Reductions yield relative measures of complexity among various functionalities. In the information- theoretic setting, absolute complexity measures have also been considered. In particular, we discuss results regarding which functions have t-private protocols (in which security is required against a passive adversary corrupting t out of n players) and how this set changes as t increases from 1 to n.

We treat separately the results on two-party functionalities, for which the cryptographic complexity is much better understood. In particular, we present unified combinatorial characterizations of completeness and triviality for secure function evaluation using notions of isomorphism and the common information functionality (called the kernel) of a given functionality. Beyond completeness and triviality, we also discuss results on general reducibility, and, in the computationally bounded setting, the connection between these reductions and computational hardness assumptions.

We briefly discuss results on reactive functionalities, which are much less studied than non-reactive (secure function evaluation) functionalities. Finally, we conclude with a selection of open problems.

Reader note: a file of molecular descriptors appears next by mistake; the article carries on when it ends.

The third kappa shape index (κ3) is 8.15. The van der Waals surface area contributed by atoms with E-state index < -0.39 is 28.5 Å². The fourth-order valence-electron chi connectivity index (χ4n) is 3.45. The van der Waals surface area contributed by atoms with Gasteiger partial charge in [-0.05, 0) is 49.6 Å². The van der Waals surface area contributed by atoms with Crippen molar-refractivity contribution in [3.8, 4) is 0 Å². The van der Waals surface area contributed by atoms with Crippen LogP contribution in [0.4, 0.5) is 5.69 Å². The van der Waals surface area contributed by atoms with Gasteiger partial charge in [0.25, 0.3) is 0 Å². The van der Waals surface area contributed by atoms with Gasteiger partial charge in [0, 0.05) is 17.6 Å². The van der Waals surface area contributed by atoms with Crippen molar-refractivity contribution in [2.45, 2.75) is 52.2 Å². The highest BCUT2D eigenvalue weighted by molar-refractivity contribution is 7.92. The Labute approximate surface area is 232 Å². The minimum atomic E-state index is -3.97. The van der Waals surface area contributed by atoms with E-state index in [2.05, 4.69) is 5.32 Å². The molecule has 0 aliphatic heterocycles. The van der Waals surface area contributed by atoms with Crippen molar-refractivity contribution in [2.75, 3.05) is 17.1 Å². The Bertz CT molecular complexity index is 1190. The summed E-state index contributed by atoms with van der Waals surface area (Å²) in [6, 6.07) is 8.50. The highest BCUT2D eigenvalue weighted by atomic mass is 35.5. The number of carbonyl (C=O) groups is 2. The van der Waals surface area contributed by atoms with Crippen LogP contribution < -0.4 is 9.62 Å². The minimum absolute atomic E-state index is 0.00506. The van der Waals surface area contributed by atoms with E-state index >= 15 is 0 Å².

01:17 [Pub][ePrint] Differential Fault Attack on the PRINCE Block Cipher, by Ling Song and Lei Hu

  PRINCE is a new lightweight block cipher proposed at the ASIACRYPT\'2012 conference. In this paper two observations on the linear layer of the cipher are presented. Based on the observations a differential fault attack is applied to the cipher under a random nibble-level fault model. The attack uniquely determines the 128-bit key of the cipher using less than 7 fault injections averagely. In the case with 4 fault injections, the attack limits the key to a space of size less than $2^{18}$ statistically.

22:17 [Pub][ePrint] New Cube Root Algorithm Based on Third Order Linear Recurrence Relation in Finite Field, by Gook Hwa Cho and Namhun Koo and Eunhye Ha and Soonhak Kwon

  In this paper, we present a new cube root algorithm in finite

field $\\mathbb{F}_{q}$ with $q$ a power of prime, which extends

the Cipolla-Lehmer type algorithms \\cite{Cip,Leh}. Our cube root

method is inspired by the work of M\\\"{u}ller \\cite{Muller} on

quadratic case. For given cubic residue $c \\in \\mathbb{F}_{q}$

with $q \\equiv 1 \\pmod{9}$, we show that there is an irreducible

polynomial $f(x)=x^{3}-ax^{2}+bx-1$ with root $\\alpha \\in

\\mathbb{F}_{q^{3}}$ such that $Tr(\\alpha^{\\frac{q^{2}+q-2}{9}})$

is a cube root of $c$. Consequently we find an efficient cube root

algorithm based on third order linear recurrence sequence arising

from $f(x)$. Complexity estimation shows that our algorithm is